Louisville got off to a horrid start in this football game while Georgia Tech did whatever it wanted to do on offense. This game goes a lot differently if the offensive line plays a good game. Louisville could have at least been a shootout.
UOFL BALL, 1ST AND 10
Louisville started the game with a very nice play call to get Jawon Pass out of the pocket. They run a nice bootleg and Crum uses his speed to separate much more quickly than the outside linebacker expects him to. You can see the linebacker at the bottom of the screen check on him twice and he’s well behind him at that point. Crum also makes a very nice catch on the sideline.
UOFL BALL, 3RD AND 1
A few things go wrong here on the first third down of the game. Lukayus McNeil drops his head when he fires off to block and the end gets by him with a nice swim move. Also, Linwood Foy gets beat to the spot and ends up riding his guy directly into the path of the play. Both of the defenders being in the hole forces Trey Smith left where he is chased down by McNeil’s guy. Throw in Nate Scheler not getting to his block and Smith has to fend off two guys to get this first down. That doesn’t happen and it’s a blown play.
UOFL BALL, 4TH AND 1
This is another play where things go poorly up front and it leads to Pass having his arm hit as he throws and a missed opportunity for a huge play early in the game. The right side of the line gets pushed back into the fullback. I believe that the fullback is responsible for the end on this play. That’s what I’m seeing as the play plays out, at least.
This is a staple of Petrino’s offense. He’s run it for years and I don’t know that I’ve ever seen it executed this poorly.
GT BALL, 2ND AND 5
On Georgia Tech’s first touchdown, no one took the quarterback. That’s obvious but I’m not sure based on what everyone does, who is responsible for him.
- If G.G. Robinson is responsible for the dive man on this play that means Mike Boykin has the quarterback. Boykin takes the dive man.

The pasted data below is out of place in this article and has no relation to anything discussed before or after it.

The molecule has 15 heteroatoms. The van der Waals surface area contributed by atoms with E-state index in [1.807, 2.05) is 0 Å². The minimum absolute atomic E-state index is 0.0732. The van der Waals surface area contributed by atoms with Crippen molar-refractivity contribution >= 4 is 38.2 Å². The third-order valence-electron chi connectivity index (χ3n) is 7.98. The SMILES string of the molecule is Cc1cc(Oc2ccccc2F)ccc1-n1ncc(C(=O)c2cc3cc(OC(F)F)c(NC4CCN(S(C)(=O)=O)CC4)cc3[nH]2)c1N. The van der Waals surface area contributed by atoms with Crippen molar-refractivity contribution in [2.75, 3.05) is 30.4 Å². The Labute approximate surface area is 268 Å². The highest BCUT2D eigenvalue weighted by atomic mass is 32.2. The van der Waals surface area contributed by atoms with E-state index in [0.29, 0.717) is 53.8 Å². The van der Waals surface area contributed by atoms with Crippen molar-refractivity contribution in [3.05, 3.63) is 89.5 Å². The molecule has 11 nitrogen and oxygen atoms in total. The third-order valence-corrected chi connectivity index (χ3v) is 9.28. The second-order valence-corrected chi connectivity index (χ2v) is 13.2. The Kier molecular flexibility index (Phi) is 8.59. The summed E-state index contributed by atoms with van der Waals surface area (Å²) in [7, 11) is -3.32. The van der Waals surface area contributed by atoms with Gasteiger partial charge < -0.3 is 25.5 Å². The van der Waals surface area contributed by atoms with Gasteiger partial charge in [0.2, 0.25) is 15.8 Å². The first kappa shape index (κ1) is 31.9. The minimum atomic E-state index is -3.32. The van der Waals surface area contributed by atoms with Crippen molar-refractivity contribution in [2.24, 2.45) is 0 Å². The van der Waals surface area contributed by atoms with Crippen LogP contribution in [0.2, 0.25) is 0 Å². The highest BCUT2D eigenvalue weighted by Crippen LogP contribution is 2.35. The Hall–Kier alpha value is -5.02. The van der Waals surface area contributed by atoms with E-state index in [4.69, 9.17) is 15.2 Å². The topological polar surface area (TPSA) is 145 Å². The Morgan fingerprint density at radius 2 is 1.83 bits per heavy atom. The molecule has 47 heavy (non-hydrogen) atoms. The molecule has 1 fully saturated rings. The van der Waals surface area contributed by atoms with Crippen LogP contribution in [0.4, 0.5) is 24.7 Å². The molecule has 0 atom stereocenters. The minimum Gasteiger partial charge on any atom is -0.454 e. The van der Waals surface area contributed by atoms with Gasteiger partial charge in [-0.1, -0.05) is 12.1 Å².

- If Boykin has the dive, Dorian Etheridge should have the quarterback. He gets outside immediately as if he’s supposed to help on contain or be a second man on the pitch.
- That leaves Robert Hicks possibly and he gets blown out of the play by the guard.
It’s definitely possible that this play was just blocked extremely well and no one missed their assignment, also.
GT BALL, 1ST AND 10
This is a two-fer. UofL used this defensive alignment and I can’t really understand why. I think the idea is to have two sure tacklers to take the dive while also forcing the quarterback and pitch man very wide. The three guys playing at 5+ yards are able to play down hill against the qb/pitch man. But as it kept getting gashed, Geoff Schwartz tweeted this:
Louisville is playing GT triple option and for some reason they have decided to play both DTs at 3T and stand up linebackers over the A gaps... They are down 21-0... I have no idea WTF defense this is— Geoff Schwartz (@geoffschwartz) October 5, 2018
Schwartz is a former NFL offensive lineman and he makes a living now breaking down plays and games. I’d have to agree with Geoff here.
The second part of this play is that no one takes the pitch man. Everything shows that Dee Smith has that responsibility here and he turns inside to take the quarterback. That puts two guys on him and no one to contain the back. This was a theme through the night.
UOFL BALL, 3RD AND 5
This is a pet peeve of mine and I’ll have to admit that I don’t know if it’s just because I happen to notice it every time but Petrino runs this play way too much on third and medium. The play is called “Mesh”. It’s just simple crossing routes at about three yards. I knew it was coming when they lined up and I would be shocked if Nate Woody didn’t have his defense ready for it.
GT BALL, 1ST AND 10
The more I watch the defense, the more it seems like some of the weird things they did were on purpose. On this play you can see Khane Pass split the difference on the outside. I don’t know that I really understand why that would be the plan, but Pass did it each time I watched him up until this point in the game. The reason why this is odd to me is that it takes away your contain guy. You put a guy on the pitch man because if the quarterback keeps it, he’s at least in an alley that has guys running towards it. If you allow the pitch outside, you end up with just what happens on this play.